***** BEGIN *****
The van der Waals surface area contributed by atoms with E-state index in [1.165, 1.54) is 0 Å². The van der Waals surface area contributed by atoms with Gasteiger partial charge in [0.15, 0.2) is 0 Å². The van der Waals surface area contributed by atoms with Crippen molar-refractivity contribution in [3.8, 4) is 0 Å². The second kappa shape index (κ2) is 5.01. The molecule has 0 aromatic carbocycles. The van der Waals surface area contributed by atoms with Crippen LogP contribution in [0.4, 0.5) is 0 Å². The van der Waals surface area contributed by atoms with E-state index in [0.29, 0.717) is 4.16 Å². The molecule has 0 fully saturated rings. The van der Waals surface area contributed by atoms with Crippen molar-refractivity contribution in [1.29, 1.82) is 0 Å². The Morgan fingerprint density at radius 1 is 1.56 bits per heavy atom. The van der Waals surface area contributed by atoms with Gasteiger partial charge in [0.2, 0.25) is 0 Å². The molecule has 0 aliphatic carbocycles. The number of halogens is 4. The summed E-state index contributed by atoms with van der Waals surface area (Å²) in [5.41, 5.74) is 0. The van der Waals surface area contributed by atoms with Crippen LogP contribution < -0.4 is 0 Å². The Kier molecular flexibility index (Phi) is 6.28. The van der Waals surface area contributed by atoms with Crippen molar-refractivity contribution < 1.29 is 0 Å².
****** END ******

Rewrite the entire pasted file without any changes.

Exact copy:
The van der Waals surface area contributed by atoms with E-state index in [1.165, 1.54) is 0 Å². The van der Waals surface area contributed by atoms with Gasteiger partial charge in [0.15, 0.2) is 0 Å². The van der Waals surface area contributed by atoms with Crippen molar-refractivity contribution in [3.8, 4) is 0 Å². The second kappa shape index (κ2) is 5.01. The molecule has 0 aromatic carbocycles. The van der Waals surface area contributed by atoms with Crippen LogP contribution in [0.4, 0.5) is 0 Å². The van der Waals surface area contributed by atoms with E-state index in [0.29, 0.717) is 4.16 Å². The molecule has 0 fully saturated rings. The van der Waals surface area contributed by atoms with Crippen molar-refractivity contribution in [1.29, 1.82) is 0 Å². The Morgan fingerprint density at radius 1 is 1.56 bits per heavy atom. The van der Waals surface area contributed by atoms with Gasteiger partial charge in [0.2, 0.25) is 0 Å². The molecule has 0 aliphatic carbocycles. The number of halogens is 4. The summed E-state index contributed by atoms with van der Waals surface area (Å²) in [5.41, 5.74) is 0. The van der Waals surface area contributed by atoms with Crippen LogP contribution < -0.4 is 0 Å². The Kier molecular flexibility index (Phi) is 6.28. The van der Waals surface area contributed by atoms with Crippen molar-refractivity contribution < 1.29 is 0 Å².